Tue | Jan 18, 2022

More support for easing vaccine patent rules, but hurdles remain

Published:Thursday | May 6, 2021 | 2:35 PM
In this March 24, 2021, file photo, a vial of the AstraZeneca COVID-19 vaccine, manufactured by the Serum Institute of India and provided through the global COVAX initiative, is removed from a portable cold storage box in preparation for a vaccination, in Machakos, Kenya. France joined the United States on Thursday, May 6, in supporting an easing of patent and other protections on COVID-19 vaccines that could help poorer countries get more doses and speed the end of the pandemic. (AP Photo/Brian Inganga, File)

GENEVA (AP) — Several world leaders Thursday praised a call by the United States to expand access to COVID-19 vaccines for poor countries by removing patent protections on the shots.

But the proposal faces a multitude of hurdles, including resistance from the pharmaceutical industry.

Nor is it clear what effect such a step might have on the campaign to vanquish the outbreak.

Activists and humanitarian institutions cheered after the US reversed course Wednesday and called for a waiver of intellectual property protections on the vaccine.

The decision ultimately is up to the 164-member World Trade Organization and if just one country votes against a waiver, the proposal will fail.

The Biden administration announcement made the US the first country in the developed world with big vaccine manufacturing to publicly support the waiver idea floated by India and South Africa in October.

On Thursday, French President Emmanuel Macron embraced it as well.

“I completely favor this opening up of the intellectual property,” Macron said at a vaccine centre.

However, like many pharmaceutical companies, Macron insisted that a waiver would not solve the problem of access to vaccines.

He said manufacturers in places like Africa are not now equipped to make COVID-19 vaccines, so donations of shots from wealthier countries should be given priority instead.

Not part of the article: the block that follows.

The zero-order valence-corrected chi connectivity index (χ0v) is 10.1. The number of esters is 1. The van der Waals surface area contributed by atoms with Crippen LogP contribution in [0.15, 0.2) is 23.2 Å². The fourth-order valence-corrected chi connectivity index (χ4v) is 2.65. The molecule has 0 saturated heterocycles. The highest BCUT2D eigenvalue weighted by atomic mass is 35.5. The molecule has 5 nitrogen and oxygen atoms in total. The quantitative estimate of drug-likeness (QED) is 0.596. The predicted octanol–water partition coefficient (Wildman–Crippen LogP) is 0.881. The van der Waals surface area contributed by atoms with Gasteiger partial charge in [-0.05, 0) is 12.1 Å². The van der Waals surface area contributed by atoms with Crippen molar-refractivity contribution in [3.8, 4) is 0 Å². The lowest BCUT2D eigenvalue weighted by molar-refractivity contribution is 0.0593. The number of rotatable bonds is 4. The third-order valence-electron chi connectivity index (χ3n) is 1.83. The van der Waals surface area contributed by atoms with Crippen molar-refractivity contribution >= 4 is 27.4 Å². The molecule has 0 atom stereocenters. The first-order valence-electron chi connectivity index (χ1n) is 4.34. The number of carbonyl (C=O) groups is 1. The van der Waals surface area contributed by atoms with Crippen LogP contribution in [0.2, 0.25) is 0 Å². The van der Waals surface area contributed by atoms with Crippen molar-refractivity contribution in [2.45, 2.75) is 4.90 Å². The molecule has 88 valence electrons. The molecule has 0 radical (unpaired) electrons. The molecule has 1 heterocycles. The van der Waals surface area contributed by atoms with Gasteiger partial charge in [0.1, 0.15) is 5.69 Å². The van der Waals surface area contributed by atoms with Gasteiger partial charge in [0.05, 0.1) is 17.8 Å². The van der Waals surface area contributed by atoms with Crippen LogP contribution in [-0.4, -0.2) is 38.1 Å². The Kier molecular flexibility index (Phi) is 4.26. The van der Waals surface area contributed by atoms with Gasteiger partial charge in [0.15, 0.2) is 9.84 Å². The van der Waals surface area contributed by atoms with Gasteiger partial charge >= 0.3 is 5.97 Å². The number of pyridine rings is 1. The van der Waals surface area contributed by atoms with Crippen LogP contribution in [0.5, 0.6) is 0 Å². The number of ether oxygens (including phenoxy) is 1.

Pfizer, Moderna, Johnson & Johnson, and AstraZeneca — all companies with licensed COVID-19 vaccines — had no immediate comment, though Moderna has long said it will not pursue rivals for patent infringement during the pandemic.

US Secretary of State Antony Blinken underscored the urgency of moving fast now.

“On the current trajectory, if we don't do more, if the entire world doesn't do more, the world won't be vaccinated until 2024,” he said in an interview with NBC while visiting Ukraine.

India, as expected, welcomed the move.

Australian Prime Minister Scott Morrison called the US position “great news.”

Italian Foreign Minister Luigi Di Maio wrote on Facebook that the US announcement was “a very important signal” and that the world needs “free access” to patents for the vaccines.

But Italian Premier Mario Draghi was more circumspect.

Russian President Vladimir Putin said his country would support it.

UN Secretary-General Antonio Guterres welcomed the US decision too.

But German Chancellor Angela Merkel's office spoke out against it, saying: “The protection of intellectual property is a source of innovation and must remain so in the future.”

A Merkel spokeswoman, speaking on customary condition of anonymity, said Germany is focused instead on how to increase vaccine manufacturers' production capacity

In closed-door talks at the WTO in recent months, Australia, Britain, Canada, the European Union, Japan, Norway, Singapore and the United States opposed the waiver idea, according to a Geneva-based trade official who was not authorized the discuss the matter and spoke on condition of anonymity.

Some 80 countries, mostly developing ones, have supported the proposal, the official said.

China and Russia — two other major COVID-19 vaccine makers — didn't express a position but were open to further discussion, the official said.

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